With the big victory for the NDP in the Manitoba election on Tuesday, the western provinces are now bookended by social democratic governments. In between are two conservative governments but even here the NDP form the opposition. I think it would be fair to say The Orange are now the party of the West.

Ironically, it doesn’t hold power in Alberta, where the forerunner of the party, the CCF, was founded, or in Saskatchewan where it has been the most successful.

It will form a solid majority government in Manitoba (34 out of 57 seats) having won 46 percent of the popular vote. As is typical under our undemocratic first-past-the-post electoral system, it wins 100 percent of the power with less than half the popular vote. However, combining its popular vote with the Liberals 11 percent does provides a majority for progressives at least, some consolation and perhaps not too far from what a proportional representation system would provide.

I was pleased that the NDP ran a positive campaign, offering policy rather than attack politics, emphasizing health care. The Conservatives apparently did pretty much the opposite. They underestimated health care and relied on divisive, dog-whistle issues, looking increasingly desperate as the campaign wore on.

However, their leader, Heather Stefanson—now their former leader—accepted the loss with grace. “Mr. Kinew and I don’t always agree on everything,” she said, “but like me, I know that he loves this province and he loves the people of Manitoba. She went on to add, ”Wab, I hope that your win tonight inspires a future generation of Indigenous youth to get involved in our democratic process—not just here in Manitoba but right across the country.” The lady’s class in defeat contrasts with some of the nonsense we’ve seen down south.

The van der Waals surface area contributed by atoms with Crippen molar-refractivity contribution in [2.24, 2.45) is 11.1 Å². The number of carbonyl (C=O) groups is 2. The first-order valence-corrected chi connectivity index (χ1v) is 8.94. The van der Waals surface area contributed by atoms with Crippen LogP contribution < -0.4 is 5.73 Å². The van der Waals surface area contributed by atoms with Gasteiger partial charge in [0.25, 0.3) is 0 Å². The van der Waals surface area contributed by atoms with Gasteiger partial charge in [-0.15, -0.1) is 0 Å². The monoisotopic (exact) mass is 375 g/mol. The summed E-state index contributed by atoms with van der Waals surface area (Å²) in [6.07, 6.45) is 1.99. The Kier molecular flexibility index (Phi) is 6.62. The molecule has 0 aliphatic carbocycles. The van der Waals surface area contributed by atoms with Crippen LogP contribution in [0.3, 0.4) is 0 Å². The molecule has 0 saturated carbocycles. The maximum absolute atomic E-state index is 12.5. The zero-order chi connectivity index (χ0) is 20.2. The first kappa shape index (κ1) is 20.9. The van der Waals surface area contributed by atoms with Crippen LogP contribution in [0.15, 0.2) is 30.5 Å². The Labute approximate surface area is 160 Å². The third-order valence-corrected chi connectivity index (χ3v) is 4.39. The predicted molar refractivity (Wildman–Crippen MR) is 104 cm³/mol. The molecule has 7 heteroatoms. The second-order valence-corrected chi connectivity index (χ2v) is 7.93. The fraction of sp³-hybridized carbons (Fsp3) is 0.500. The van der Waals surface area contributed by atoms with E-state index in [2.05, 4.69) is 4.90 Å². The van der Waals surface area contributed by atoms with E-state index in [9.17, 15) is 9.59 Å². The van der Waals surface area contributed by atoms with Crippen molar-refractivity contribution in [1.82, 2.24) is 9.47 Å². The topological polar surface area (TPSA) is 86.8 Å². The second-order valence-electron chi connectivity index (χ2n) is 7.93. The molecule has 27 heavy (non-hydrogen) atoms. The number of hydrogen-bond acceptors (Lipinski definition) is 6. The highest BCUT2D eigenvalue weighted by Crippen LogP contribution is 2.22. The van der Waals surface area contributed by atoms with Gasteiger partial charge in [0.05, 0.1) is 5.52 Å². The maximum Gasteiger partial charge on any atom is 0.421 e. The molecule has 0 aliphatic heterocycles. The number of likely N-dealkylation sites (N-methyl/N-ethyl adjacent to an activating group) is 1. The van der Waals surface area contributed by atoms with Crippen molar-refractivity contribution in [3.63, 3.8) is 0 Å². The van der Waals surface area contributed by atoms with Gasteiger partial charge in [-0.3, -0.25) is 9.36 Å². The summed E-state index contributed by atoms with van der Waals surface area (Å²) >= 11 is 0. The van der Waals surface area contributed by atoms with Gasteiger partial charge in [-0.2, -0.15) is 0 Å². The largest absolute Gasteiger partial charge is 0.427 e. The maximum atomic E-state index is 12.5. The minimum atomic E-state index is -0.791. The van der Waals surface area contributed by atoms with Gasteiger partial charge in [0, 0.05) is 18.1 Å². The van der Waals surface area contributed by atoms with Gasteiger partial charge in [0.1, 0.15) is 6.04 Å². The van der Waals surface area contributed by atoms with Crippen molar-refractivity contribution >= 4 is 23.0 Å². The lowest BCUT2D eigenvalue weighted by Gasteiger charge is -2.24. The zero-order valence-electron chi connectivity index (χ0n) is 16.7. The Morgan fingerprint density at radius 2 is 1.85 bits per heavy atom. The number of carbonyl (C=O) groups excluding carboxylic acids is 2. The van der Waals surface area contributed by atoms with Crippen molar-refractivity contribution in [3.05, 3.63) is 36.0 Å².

The Conservatives now have a decision to make, whether to resurrect the “progressive” part of their name or to abandon it for more of the hard right-wing stuff they displayed in the late stages of the campaign.

The NDP leader, Wab Kinew, makes history as the first First Nations provincial premier. (Manitoba once had a Métis premier and Native leaders have been elected in the territories.) It seems appropriate that this should happen in Manitoba with its rich Indigenous history—the stomping ground of Louis Riel and all that—and Winnipeg has the largest Indigenous population of any Canadian city.

Kinew has overcome a troubled past. Aside from the use of misogynistic and homophobic lyrics during his career as a rapper, he has been charged with alcohol-related crimes ranging from drunken driving to domestic abuse to beating up a taxi driver. He has since quit drinking and engaged in considerable rehabilitation including regular attendance at AA meetings. The abuse charges were stayed and in 2016 he was granted a pardon by the Parole Board for the assault.

Obviously Manitobans accept his redemption and welcome him as their new premier—a story that credits both he and them. Now it’s on to redeeming the province’s health care system.

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